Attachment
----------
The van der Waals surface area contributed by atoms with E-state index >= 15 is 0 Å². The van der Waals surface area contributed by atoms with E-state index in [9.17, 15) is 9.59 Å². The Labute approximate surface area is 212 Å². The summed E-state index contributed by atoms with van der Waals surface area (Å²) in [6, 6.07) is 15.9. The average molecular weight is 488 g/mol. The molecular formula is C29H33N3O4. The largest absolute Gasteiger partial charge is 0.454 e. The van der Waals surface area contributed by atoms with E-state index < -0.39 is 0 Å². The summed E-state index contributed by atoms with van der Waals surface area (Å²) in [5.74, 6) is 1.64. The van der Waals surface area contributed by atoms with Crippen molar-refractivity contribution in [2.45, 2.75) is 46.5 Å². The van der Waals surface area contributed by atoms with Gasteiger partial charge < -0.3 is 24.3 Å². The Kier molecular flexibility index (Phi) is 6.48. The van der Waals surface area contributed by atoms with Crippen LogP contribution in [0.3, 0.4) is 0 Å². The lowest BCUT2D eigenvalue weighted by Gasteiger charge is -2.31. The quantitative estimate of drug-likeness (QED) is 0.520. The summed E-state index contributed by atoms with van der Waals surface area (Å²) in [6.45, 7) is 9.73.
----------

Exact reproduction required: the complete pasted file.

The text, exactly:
The van der Waals surface area contributed by atoms with E-state index >= 15 is 0 Å². The van der Waals surface area contributed by atoms with E-state index in [9.17, 15) is 9.59 Å². The Labute approximate surface area is 212 Å². The summed E-state index contributed by atoms with van der Waals surface area (Å²) in [6, 6.07) is 15.9. The average molecular weight is 488 g/mol. The molecular formula is C29H33N3O4. The largest absolute Gasteiger partial charge is 0.454 e. The van der Waals surface area contributed by atoms with E-state index < -0.39 is 0 Å². The summed E-state index contributed by atoms with van der Waals surface area (Å²) in [5.74, 6) is 1.64. The van der Waals surface area contributed by atoms with Crippen molar-refractivity contribution in [2.45, 2.75) is 46.5 Å². The van der Waals surface area contributed by atoms with Gasteiger partial charge < -0.3 is 24.3 Å². The Kier molecular flexibility index (Phi) is 6.48. The van der Waals surface area contributed by atoms with Crippen LogP contribution in [0.3, 0.4) is 0 Å². The lowest BCUT2D eigenvalue weighted by Gasteiger charge is -2.31. The quantitative estimate of drug-likeness (QED) is 0.520. The summed E-state index contributed by atoms with van der Waals surface area (Å²) in [6.45, 7) is 9.73.